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January 15, 2014 (San Diego) -- Six more influenza-related deaths were reported in the San Diego area last week, the County Health and Human Services Agency (HHSA) has announced. 

To date, seven flu-related deaths have been reported locally this season and all tested positive for Pandemic H1N1. The people who died ranged in age from 35 to 80 years old and all had underlying medical conditions. Only one is known to have received a flu shot this season. Last season, 65 flu-related deaths were reported in the county.

For the week ending January 11, 2014, HHSA reported the following:

  • Emergency department visits for influenza-like illness: 8 percent of visits (same as previous week)
  • Lab-confirmed influenza cases for the week: 677 (361 previous week)
  • Total lab-confirmed influenza cases to date: 1,391 (716 previous week)

The predominant influenza virus identified in San Diego this season is Pandemic H1N1.  This is similar to the flu seen in other parts of the country.  Compared to last season, a significantly higher proportion of young and middle-aged adults are being reported with flu, which is expected with H1N1.

County health officials are encouraging everyone to get immunized to help protect themselves and their loved ones against the flu, especially now that influenza activity is widespread across the region and the state.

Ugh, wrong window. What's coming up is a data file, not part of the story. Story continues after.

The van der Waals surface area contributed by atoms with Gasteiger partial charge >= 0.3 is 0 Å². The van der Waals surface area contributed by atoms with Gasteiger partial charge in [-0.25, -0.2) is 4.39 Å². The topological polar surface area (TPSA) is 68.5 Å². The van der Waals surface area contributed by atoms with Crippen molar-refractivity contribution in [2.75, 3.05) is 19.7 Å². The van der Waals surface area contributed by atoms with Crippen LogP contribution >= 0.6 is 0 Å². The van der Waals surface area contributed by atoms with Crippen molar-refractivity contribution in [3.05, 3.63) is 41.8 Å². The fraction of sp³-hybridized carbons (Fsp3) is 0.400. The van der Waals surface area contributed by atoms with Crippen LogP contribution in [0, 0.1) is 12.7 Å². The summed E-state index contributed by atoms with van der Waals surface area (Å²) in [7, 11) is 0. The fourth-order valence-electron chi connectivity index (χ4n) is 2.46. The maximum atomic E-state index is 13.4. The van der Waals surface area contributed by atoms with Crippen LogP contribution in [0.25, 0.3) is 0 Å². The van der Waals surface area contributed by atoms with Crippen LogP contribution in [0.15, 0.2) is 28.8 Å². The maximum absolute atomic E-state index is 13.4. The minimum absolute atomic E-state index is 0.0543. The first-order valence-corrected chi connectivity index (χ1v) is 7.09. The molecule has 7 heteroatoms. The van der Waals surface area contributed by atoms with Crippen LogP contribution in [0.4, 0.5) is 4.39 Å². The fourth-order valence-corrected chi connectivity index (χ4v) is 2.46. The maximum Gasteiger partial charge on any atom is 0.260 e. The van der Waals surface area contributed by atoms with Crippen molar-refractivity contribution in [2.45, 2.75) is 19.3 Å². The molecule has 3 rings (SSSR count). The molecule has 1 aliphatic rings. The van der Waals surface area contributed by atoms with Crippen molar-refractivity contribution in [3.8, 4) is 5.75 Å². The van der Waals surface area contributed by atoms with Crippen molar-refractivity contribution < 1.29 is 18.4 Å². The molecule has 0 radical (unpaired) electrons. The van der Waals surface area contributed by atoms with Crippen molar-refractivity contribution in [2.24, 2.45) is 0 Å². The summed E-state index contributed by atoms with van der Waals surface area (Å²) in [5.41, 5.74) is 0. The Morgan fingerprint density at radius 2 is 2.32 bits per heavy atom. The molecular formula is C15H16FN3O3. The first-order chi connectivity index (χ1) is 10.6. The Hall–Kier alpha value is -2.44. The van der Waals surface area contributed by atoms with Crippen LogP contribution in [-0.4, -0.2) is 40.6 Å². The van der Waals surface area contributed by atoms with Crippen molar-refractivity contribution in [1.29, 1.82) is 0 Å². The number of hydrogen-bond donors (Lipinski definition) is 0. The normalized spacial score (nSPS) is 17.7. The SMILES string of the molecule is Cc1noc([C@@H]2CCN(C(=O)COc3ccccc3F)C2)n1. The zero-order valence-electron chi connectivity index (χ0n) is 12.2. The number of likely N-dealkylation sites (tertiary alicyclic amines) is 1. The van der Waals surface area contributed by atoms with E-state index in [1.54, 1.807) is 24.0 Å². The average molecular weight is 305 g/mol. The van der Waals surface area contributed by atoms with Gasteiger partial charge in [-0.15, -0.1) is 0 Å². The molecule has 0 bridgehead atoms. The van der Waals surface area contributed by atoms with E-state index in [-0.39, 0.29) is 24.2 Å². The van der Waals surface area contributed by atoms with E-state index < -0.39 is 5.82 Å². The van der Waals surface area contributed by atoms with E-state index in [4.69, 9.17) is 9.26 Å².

“Although influenza activity in San Diego has greatly increased over the past month, it’s not too late to get immunized. The vaccine is the best protection against the flu,” said Wilma Wooten, M.D., M.P.H., County public health officer.  “Influenza can be a serious and deadly disease, especially for the elderly and young infants, as well as for people with chronic conditions like heart disease or diabetes.”

The Centers for Disease Control and Prevention (CDC) recommends that everyone 6 months and older get a flu vaccine every year. The vaccine is especially important for people who are at higher risk of developing serious complications from the flu, including people with certain medical conditions, pregnant women, and people 65 years and older.

The current flu vaccines offer protection against Pandemic H1N1, Influenza A H3N2 and Influenza B strains. It takes about two weeks for immunity to develop after getting vaccinated.

In addition to getting vaccinated, people should also do the following to avoid getting sick:

  • Wash hands thoroughly and often
  • Use hand sanitizers
  • Stay away from sick people
  • Avoid touching your eyes, nose, and mouth
  • Clean commonly touched surfaces
  • If you are sick, stay home and avoid contact with others

The vaccine is available throughout San Diego County at doctors’ offices and retail pharmacies. County public health centers have flu vaccine available for children and adults with no medical insurance. For a list of locations, visit or call 2-1-1.